Bass Pickup question

blue313

Senior member
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2,824
I recently got my late 90's Ibanez GSR200 (except its a passive P/J - v/v/t setup) back from a one month loan.  The P pickup is almost dead and the output jack is trashed.  I was thinking of just gutting the electronics.  But...since I'm envisioning a Warmoth bass in the next few years, I don't want to drop a ton of money into the pickups.  It'll get used for Classic rock and blues mostly.  I don't have a bass amp currently, but am supposedly getting a fairly new Fender Rumble 15 in compensation.

Anyone have any recommendations?  I looked at SD, Dimarzio and GFS, but my price range is something in the 100-150USD area for the set.
 

Patrick from Davis

Senior member
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2,197
I looked at the Best Bass Gear prices and $240 is what I'd be plunking down for a P/J set.  I have to admit, after trying good pickups, it is hard to go back.  Depending on what Warmoth you were going to build, you could always get a nicer set and swap them out later to spread the cost/pain over a longer period of time.  Dunno what to suggest to you on this one.  Good luck finding something fun.
Patrick

 

blue313

Senior member
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2,824
I was thinking of a SD QP set or the Dimarzio DP126 set.  But, that's not a bad idea actually.  I was looking at the Nordstrands or Barts for the Warmoth build.  :evil4:
 

Patrick from Davis

Senior member
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2,197
Just to be sure, I didn't mean to imply that there were not good pick ups from the previously listed sources, but the price was a little restricting.  I like those Nordstrand passive split coil humbucking in a normal size pickup things.  Just a great idea, and really well made.  But for ~100 bucks over your price range not including Tax, License, and Registration, it is hard to suggest them with any push.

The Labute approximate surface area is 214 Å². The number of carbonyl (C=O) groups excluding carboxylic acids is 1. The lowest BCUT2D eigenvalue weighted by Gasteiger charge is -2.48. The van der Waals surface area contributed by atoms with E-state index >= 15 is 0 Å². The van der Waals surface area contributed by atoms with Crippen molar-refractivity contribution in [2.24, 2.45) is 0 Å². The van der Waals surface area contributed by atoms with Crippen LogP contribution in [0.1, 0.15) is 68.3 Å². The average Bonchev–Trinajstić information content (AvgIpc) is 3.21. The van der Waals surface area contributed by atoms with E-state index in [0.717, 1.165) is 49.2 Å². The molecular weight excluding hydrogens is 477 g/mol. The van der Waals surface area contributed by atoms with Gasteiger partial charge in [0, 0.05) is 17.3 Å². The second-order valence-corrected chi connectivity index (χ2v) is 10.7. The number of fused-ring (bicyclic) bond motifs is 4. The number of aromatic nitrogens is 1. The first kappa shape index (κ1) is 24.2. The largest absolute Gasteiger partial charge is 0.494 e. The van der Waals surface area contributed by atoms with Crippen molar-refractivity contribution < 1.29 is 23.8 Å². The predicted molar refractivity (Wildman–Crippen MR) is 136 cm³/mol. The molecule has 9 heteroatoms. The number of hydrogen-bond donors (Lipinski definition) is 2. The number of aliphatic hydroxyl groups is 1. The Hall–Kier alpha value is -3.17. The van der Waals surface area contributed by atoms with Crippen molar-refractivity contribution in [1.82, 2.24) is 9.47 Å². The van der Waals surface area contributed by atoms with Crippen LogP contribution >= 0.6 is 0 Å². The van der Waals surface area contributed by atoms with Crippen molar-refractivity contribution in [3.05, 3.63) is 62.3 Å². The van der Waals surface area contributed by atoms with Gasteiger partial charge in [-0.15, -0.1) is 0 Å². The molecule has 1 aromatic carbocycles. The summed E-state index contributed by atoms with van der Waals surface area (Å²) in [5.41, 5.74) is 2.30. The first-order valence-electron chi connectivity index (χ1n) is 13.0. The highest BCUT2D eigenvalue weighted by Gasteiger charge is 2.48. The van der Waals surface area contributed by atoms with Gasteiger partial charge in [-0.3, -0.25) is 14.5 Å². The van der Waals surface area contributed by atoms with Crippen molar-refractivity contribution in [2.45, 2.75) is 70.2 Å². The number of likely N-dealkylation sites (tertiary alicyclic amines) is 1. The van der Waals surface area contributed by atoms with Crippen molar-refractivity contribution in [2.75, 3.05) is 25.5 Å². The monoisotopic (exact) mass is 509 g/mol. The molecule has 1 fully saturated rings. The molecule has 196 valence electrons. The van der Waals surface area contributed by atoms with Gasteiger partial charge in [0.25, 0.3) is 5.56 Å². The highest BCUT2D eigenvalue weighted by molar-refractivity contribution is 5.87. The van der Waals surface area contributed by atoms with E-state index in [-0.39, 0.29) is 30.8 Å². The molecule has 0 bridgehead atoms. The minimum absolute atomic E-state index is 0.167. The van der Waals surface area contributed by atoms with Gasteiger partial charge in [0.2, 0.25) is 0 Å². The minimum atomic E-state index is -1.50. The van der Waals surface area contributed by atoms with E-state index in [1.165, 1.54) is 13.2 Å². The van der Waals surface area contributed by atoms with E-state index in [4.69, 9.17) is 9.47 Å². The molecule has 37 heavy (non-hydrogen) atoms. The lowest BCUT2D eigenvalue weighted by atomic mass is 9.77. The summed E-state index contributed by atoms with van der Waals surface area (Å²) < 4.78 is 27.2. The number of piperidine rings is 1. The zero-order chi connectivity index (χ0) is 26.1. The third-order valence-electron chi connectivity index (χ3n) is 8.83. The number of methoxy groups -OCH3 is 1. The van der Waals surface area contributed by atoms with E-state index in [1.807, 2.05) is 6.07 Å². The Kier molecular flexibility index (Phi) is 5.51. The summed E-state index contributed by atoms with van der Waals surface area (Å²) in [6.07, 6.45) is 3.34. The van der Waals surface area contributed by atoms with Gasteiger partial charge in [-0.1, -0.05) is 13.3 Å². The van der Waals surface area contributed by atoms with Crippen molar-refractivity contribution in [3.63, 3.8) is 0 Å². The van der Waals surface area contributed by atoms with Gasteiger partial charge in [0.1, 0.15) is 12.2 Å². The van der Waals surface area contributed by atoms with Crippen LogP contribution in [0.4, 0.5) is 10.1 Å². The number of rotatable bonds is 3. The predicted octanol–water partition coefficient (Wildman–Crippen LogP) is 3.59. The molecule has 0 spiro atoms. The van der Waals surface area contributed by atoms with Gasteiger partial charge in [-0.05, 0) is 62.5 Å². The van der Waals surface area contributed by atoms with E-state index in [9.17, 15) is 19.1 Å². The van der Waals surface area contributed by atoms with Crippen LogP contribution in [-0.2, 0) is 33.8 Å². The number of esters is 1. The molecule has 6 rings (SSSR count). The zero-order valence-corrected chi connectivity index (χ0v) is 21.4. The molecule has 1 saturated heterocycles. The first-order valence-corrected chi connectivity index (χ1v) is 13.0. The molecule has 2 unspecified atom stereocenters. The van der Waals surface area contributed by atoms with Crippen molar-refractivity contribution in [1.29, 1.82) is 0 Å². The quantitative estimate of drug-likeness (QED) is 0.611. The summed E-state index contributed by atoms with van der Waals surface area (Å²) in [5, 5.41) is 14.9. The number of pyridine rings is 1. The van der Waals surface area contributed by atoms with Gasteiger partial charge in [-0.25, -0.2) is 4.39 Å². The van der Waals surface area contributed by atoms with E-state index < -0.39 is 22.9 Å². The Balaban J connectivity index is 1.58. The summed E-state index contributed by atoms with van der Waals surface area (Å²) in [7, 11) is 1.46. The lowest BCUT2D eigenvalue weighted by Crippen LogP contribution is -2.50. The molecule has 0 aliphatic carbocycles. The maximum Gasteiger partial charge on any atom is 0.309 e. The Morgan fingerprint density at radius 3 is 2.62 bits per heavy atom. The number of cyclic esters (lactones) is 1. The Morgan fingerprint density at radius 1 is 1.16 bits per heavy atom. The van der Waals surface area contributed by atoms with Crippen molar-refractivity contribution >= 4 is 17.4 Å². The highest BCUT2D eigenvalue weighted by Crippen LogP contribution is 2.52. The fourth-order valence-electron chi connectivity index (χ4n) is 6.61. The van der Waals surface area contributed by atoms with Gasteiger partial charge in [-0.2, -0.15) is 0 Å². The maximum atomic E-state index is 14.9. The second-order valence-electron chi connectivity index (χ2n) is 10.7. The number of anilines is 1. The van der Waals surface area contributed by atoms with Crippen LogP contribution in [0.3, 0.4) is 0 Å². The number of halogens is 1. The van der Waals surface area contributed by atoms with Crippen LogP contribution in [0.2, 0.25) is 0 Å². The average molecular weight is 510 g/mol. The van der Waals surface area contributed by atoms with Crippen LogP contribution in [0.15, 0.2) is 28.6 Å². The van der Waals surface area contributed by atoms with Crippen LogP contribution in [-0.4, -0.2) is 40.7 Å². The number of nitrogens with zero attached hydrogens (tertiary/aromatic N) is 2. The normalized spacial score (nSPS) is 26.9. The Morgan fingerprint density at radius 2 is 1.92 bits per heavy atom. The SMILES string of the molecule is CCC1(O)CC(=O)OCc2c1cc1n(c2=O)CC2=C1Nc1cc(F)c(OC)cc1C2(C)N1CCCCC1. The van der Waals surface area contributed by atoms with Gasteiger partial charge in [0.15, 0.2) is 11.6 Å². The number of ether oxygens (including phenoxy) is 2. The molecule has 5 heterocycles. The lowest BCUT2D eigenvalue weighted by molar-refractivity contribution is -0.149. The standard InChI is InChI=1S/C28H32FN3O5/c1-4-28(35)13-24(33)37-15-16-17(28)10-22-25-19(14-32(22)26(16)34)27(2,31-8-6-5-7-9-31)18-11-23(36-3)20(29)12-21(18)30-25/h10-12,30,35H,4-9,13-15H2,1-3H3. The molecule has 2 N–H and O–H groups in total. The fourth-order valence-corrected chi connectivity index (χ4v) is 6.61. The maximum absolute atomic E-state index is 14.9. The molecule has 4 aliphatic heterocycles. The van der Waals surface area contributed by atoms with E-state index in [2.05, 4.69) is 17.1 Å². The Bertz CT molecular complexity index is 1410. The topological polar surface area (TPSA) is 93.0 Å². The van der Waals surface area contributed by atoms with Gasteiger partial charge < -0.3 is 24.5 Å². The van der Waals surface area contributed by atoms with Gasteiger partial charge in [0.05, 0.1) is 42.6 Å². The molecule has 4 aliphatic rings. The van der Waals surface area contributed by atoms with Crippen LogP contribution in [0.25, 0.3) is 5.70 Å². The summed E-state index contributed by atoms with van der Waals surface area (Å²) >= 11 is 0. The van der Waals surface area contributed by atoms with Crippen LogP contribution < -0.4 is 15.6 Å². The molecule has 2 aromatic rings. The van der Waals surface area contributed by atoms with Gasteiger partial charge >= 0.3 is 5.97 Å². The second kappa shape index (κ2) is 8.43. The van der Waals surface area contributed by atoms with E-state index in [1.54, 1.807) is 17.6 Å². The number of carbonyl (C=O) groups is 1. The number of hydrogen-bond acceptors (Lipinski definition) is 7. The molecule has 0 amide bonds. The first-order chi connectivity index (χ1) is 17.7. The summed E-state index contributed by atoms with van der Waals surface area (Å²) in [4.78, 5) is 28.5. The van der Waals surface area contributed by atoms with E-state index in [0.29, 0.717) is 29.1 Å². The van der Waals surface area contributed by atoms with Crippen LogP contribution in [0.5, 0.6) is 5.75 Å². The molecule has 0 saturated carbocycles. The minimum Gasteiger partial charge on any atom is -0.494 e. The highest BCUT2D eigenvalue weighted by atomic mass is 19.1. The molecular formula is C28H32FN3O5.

Patrick

 

blue313

Senior member
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2,824
I should have been more clear.  Maybe the prices have changed a bit, but I found this same belief across multiple forums after a lack of responses.  It wasn't possible to get pickups for that price.  If you didn't spend $250ish they were crap.

The Dimarzio DP126 set was $120 shipped, SD QP set was $130-140 shipped, GFS P/J was $70 shipped, Rio Grandes $150ish shipped.  I wasn't being cheap, I was indirectly quoting the prices I found.  :dontknow:
 

Patrick from Davis

Senior member
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2,197
No biggie, I just went for the pick up brand that is currently my fancy.  I am sure with a decent set of pick ups the bass would sound fine and serve you well for years.  What ever you get, let us know, I am curious to hear what it sounds like.
Patrick

 

neuftone

Senior member
Messages
110
Personally I wouldn't go too hogwild over the electronics for that bass...not to denigrate it at all, but it looks like a basic, no-frills kind of bass that gets the job done without being fancy, so I'd save my extra money for great pickups for the warmoth build.  I tend to like hum-cancelling pickups, so maybe a Bill Lawrence P-46 and J-45 set?  His are very reasonable in price compared to other small winder outfits.